Following weeks of uncertainty over the issue of laptop procurement, higher education minister Itah Kandjii-Murangi yesterday assured students funded by the Namibia Student Financial Assistance Fund (NSFAF) will not forfeit their non-tuition fees as per the signed contract.
Some student bodies have approached lawyers in an attempt to stop NSFAF from procuring laptops for students with their non-tuition fees.
This follows a bidding process advertised by NSFAF on 1 September 2020, calling for business submission, until 7 September 2020, for interested parties to procure laptops for students.
The laptop initiative of N$180 million contract to supply university students with 32 000 laptops is part of the government’s support plan for higher education institutions and students to boost e-learning platforms and ensure remote teaching takes place during the Covid-19 pandemic.
Kandjii-Murangi explained NSFAF-funded and private students will benefit from the Covid-19 emergency support programme.
“The government will subsidise the cost of the laptop by 50%. The students will be given two options to finance the remaining fifty percent (50%). One option will be for the student to finance it through a NSFAF loan, which will be repayable as per NSFAF Financial Assistance and Recovery Policy. The other option will be for the student to finance the fifty percent through a cash payment,” she noted.
After a needs analysis by the National Council for Higher Education (NCHE) found that about 32 000 students have no access to laptops or computers, treasury was approached to avail additional resources and to grant NSFAF an exemption to procure the gadgets for needy students.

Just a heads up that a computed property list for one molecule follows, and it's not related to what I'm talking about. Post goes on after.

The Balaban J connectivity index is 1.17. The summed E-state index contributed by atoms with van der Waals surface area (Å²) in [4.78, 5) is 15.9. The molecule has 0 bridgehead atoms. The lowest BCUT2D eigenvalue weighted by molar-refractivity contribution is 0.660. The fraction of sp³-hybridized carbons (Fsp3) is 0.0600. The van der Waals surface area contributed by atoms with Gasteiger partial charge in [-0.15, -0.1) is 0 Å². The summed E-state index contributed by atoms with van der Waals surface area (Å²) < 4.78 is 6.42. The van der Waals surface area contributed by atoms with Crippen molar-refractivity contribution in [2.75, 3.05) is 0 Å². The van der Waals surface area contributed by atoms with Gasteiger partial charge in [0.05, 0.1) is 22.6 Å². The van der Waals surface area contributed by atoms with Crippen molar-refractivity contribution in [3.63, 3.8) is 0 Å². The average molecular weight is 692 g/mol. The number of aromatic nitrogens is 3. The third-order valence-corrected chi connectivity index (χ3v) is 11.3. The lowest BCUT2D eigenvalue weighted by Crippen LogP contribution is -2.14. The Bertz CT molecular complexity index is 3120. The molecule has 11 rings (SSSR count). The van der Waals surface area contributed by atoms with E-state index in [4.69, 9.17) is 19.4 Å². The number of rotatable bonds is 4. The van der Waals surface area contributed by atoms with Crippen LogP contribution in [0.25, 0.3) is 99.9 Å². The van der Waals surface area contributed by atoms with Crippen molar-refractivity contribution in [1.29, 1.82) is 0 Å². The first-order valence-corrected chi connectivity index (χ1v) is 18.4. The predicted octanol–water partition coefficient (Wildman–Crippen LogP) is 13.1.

An implementation plan for laptops acquisition was launched.
She said the laptops are for all needy students at local institutions of higher learning – NSFAF beneficiaries and non-beneficiaries – on a need to have basis.
“Strict public procurement processes will be followed. This global pandemic needs a strategic sectoral response and support to address the entire student population, including the non-NSFAF funded students.
According to her, besides facilitating teaching and learning during Covid-19, this investment should be taken as a fundamental step by government to position higher education institutions at a level where they can unleash their potential and that of their students; to harness and optimise the use of new technologies, 4IR and innovation in advanced knowledge creation and the nation’s development through homegrown solutions.
To avoid misinformation, she said the ministry has resolved to engage the elected SRCs of the various higher education institutions and the newly established apolitical Namibia student leaders’ task force team.
The ministry recently engaged the elected student leaders and SRC presidents, agreeing on resolutions.
She said student leaders made it abundantly clear to the line ministry that they prefer to remain the authentic conveyors of students’ challenges: to their institution’s leadership and the government – through the line ministry and or NSFAF.
Further, she said they detest, in the strongest terms, any suggestion or intimation of them having been party to any current or future plan to address higher education matters through courts.
“These elected student leaders do not want students’ challenges, problems and concerns politicised. The elected student leaders are to work with their institutions to verify the numbers of needy students to benefit from the Covid-19 emergency support progamme; they are to actively participate in the Covid-19 committee set by the line ministry,” she maintained.